Sunday, July 5: Yan’An, China
8:15 We have to be on the truck in 15 minutes so there’s just enough time grab a steamed bun from one of the street vendors outside tne hotel. I point at one bun that looks like it might contain pork in barbecue sauce. It turns out to contain pork, minus the barbecue sauce. That’s okay but I’m a little surprised to find no evidence of it having been cooked. I look around and see a dozen locals happily eating their raw pork mush in barely warm dough so I follow suit. I guess I’ll know within a few hours if this was a smart move.
9:00 We’re headed to the city of Xian where we will spend four nights in a 5-star hotel. We don’t go to see the famous Terra Cotta Warriors until our final day in Xi’an so there will be plenty of time to explore the city of 8.5 million. The city proper is home to 5.5 million but another 3 million live in the rapidly growing suburbs.
13:30 We attempt to break the World Record for the most Western-sized people in one tuk tuk. We manage to get two on the back bumper and seven inside, plus the driver, for a total of 10 on a vehicle that would normally hold three at most.
15:00 I don’t know about the others but I’ve been looking forward to four nights in a 5-star hotel for a long time. Hotel Jian Guo turns out to be pretty damn nice. The lobby could use a make-over but the rooms, beds, and especially the bathrooms are first rate. There’s a buffet restaurant off the lobby that serves Western-style meals, a lounge with a view of a massive coy pond, pool, fitness centre, and decent wi-fi. What more could anyone ask for?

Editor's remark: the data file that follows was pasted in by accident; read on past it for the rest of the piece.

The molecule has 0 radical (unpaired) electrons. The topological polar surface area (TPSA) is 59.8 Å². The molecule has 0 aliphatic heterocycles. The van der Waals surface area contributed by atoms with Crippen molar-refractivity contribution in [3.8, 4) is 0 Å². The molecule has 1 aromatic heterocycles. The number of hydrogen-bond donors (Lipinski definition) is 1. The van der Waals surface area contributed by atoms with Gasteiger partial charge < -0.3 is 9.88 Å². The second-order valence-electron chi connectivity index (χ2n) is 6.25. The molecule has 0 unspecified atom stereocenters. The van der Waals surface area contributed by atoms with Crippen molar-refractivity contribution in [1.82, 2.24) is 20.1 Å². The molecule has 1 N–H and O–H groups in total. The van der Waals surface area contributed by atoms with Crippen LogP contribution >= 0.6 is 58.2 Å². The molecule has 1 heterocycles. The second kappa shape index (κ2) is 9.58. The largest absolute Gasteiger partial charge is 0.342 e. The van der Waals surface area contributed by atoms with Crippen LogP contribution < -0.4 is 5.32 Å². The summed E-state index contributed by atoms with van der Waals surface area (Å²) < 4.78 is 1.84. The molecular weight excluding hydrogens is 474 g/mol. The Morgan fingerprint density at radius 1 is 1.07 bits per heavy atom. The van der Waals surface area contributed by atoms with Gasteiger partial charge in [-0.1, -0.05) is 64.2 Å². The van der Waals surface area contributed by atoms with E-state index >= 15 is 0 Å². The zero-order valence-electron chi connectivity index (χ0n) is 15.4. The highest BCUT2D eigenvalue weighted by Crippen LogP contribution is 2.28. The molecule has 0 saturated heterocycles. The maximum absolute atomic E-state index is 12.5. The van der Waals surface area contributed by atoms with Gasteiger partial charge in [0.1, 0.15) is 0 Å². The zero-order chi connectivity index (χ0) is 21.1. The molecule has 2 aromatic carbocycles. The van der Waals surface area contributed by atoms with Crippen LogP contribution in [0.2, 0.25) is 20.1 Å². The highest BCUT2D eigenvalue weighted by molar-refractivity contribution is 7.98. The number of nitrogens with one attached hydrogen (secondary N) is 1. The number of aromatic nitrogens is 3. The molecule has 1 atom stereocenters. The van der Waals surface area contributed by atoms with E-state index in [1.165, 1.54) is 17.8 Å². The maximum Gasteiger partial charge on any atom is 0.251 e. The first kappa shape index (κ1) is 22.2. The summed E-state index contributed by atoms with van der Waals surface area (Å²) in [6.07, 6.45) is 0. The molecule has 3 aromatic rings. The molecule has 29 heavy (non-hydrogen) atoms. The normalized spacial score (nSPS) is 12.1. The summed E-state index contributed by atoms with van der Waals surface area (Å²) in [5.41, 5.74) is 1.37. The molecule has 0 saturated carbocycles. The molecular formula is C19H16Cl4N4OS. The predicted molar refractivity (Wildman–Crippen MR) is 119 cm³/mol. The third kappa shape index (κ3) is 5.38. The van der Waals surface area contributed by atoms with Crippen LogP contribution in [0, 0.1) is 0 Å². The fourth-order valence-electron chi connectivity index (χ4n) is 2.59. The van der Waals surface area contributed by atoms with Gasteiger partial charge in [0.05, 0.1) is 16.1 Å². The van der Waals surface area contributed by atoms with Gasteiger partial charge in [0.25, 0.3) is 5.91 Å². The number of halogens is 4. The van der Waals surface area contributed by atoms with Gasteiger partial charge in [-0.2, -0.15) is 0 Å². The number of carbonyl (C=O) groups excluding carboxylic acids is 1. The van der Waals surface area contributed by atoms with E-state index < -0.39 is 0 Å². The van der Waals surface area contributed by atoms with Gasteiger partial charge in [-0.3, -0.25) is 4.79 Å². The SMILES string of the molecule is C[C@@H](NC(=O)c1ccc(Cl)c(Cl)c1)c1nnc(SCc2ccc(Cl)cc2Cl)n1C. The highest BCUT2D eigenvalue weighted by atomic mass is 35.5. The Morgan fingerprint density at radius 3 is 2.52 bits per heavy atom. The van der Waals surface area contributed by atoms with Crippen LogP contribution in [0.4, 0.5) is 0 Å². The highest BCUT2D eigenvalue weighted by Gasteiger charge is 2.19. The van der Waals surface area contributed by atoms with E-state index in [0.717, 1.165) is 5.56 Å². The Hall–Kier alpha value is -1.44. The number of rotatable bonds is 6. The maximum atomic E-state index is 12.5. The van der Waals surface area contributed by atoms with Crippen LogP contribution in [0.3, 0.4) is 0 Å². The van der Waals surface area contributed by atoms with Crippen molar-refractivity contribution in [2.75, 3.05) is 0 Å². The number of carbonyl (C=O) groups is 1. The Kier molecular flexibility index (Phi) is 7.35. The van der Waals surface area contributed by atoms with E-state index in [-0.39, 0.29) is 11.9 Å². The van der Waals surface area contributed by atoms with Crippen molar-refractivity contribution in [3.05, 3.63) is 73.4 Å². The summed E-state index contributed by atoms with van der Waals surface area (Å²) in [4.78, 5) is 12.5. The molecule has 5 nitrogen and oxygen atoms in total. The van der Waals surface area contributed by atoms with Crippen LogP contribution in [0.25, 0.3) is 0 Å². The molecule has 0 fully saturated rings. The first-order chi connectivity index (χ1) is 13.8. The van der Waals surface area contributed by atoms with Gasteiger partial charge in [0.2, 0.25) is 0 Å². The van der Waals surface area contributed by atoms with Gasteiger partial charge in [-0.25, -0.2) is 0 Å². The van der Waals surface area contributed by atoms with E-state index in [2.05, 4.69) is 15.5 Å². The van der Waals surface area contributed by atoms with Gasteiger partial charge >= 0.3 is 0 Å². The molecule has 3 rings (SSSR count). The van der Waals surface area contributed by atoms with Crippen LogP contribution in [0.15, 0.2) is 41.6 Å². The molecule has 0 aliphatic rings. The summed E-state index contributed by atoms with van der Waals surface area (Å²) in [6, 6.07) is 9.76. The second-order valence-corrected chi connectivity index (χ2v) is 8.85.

23:00. I won’t make a habit of it but apparently I can eat raw pork mush without complications.
Monday, July 6: Xi’an, China
7:50 I head to the lobby to say goodbye to Claire, the Chinese tour guide that I met in Mongolia. She started that trip as a passenger but left us a week into the trip so that she could resume her tour-guide duties with Dragoman in China. This will be the 14th time she has covered the ground between Xi’an and Beijing and I get the sense that she’s less than thrilled about it. Still, she’s much more upbeat than when we last said goodbye. That was in a snowstorm in Mongolia when she climbed on the back of a motorcycle for a 150 km ride to the nearest bus station.
16:00 I’m back at the hotel, having made it as far as Walmart and Starbucks. An afternoon nap followed by a second hot shower, drinks in the lobby bar and a buffet dinner are next on the agenda. This hotel isn’t up to 5-star standards in North America but I’d give it a solid 3 or maybe even 4 stars. It’s no Shangri La or Four Seasons but it’s on par with the better Vegas properties. I don’t feel the least bit guilty about ‘blowing’ a day in Xi’an since the next three months will be more about out-houses, squat toilets, cold showers, and musty tents than Queen beds, nice linens, duvets, hot showers, flat screen TVs and fresh squeezed orange juice for breakfast.